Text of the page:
ACT workshop report: identifying plants in the
drizzle at Mulligan’s Flat
Australian Network for Plant Conservation Inc., Canberra.
Originally published in
Australasian Plant Conservation
16(4), March - May 2008, pp 33-34
wonderful!” – music to the ears of any course organiser! This “wonderful” course
was the ANPC’s Identifying plants of grassy ecosystems of the ACT region,
held on 22 and 23 November 2007.
The course was
field-based, with a short indoor introductory session each morning in the
Australian National Botanic Gardens Theatrette. These sessions introduced
beginners to plant structure, identification keys and plant identification for
site assessment. Day one was designed for beginners and day two for those with
more experience, though day one participants were welcome to register for day
with an enormous skill-base tutored the course. These included two consultant
botanists as well as the very obliging staff of several organisations (see
attracted wide interest and was fully subscribed well before the event.
Eighty-eight people attended day one and 84 attended day two. As 55 attended
both days, there were actually 117 individual participants, plus two assistants.
Thirteen of the participants were sponsored community volunteers (see
Nature Reserve was the field site, with day one and day two at different
locations to avoid repetition. The participants broke into five groups and
rotated around five sites, varying in landscape and vegetation type. Two tutors
were based at each site with the rotation ensuring that all participants
experienced the diverse skills of all the tutors. Two tutors roamed between
sites, providing assistance and expertise where needed.
identification for site assessment with Rainer Rehwinkel and Margaret Ning.
Photo: Sally Stephens
Plant keys and
other identification aids were at each site, and microscopes and computers with
interactive keys were set up at one site. Each registrant received a 10x hand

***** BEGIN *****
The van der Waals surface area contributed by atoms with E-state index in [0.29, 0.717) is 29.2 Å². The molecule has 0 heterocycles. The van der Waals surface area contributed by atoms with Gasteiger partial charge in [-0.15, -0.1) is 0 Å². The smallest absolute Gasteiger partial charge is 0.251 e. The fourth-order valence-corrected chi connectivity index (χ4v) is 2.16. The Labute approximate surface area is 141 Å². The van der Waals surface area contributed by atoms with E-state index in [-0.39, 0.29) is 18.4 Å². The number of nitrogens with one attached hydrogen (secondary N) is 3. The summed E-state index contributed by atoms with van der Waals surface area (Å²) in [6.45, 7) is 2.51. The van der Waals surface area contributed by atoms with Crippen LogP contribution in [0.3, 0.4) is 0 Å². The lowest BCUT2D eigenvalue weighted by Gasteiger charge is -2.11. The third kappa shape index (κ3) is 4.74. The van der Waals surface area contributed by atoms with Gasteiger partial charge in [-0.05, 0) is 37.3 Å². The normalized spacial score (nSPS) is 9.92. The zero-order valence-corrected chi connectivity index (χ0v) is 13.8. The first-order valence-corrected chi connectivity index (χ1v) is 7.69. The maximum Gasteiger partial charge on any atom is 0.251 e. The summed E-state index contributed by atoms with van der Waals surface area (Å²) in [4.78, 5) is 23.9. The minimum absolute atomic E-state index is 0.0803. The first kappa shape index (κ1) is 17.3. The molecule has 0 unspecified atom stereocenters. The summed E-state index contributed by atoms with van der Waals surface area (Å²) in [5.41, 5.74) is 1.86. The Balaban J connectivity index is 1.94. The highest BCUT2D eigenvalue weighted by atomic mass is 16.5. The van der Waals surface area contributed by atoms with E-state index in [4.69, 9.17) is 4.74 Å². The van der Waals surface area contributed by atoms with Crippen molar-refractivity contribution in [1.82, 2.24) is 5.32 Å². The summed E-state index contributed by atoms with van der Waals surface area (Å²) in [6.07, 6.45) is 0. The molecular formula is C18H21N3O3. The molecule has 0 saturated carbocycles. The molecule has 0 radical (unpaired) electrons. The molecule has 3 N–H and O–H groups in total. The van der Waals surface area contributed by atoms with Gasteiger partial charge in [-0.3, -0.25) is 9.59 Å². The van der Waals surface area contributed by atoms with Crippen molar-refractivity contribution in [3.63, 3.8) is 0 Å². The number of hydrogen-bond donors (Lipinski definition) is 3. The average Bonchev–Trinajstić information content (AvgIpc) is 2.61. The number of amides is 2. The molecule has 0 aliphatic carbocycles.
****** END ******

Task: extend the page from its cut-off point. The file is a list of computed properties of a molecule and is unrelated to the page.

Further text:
lens as part of their registration and a copy of Grassland flora – a field
guide for the Southern Tablelands (NSW & ACT), donated by the Natural
Temperate Grasslands Recovery Team.
inclement weather, with heavy rain at the end of day one and light drizzle for
the first half of day two, the participants were not deterred. Tarpaulins
originally intended to shade the books, microscopes and computers were in fact
needed to shelter them from drizzle!
Purdie showing that a dissecting microscope is sometimes essential. Photo: Sally
(48.5%) of the evaluation forms were returned, with analysis revealing a high
level of satisfaction (for example, 87% agreed that the course would have
ongoing benefits). For full analysis, see the ANPC website.
Some 45% of
respondents were involved in Landcare and other community groups or were private
landholders or ‘interested individuals’. As the conservation of grassy
ecosystems often depends on volunteers and their dedication, they were a key
focus group for this course. As well as training in plant identification, the
course also provided them with resources and networks to continue to build their
The form also
provided space for individual comments and suggestions. One of the sponsored
Thanks to you
and all those who organised & presented the course. It was wonderful - diverse
and useful information, well presented, tightly packaged - no wasted time. You
deserve some applause.
The course was
supported by an ACT Environment Grant. Course tutors generously provided their
expertise and time: Greg Baines (ACT Parks, Conservation & Lands); Rainer
Rehwinkel (NSW Department of Environment and Climate Change); Laurie Adams,
Brendan Lepschi, David Mallinson and Andrew Slee (Centre for Plant Biodiversity
Research); Anthony Whalen (Department of the Environment, Water, Heritage and
the Arts); Bindi
(Greening Australia); Margaret Ning (Friends of Grasslands); Rosemary Purdie
(ANPC), plus the funded consultant botanists Isobel Crawford and David Eddy.
Crawford guiding participants through the essential details. Photo: Sally
covered the course fees of 13 community volunteers: ACT Parks, Conservation and
Lands (4); the Commonwealth Department of Defence (4) and NSW Department of
Environment and Climate Change (5).
Temperate Grasslands Recovery Team donated 120 copies of Grassland flora – a
field guide for the Southern Tablelands (NSW & ACT).
assistance in the ANPC office was provided by Merryl Bradley.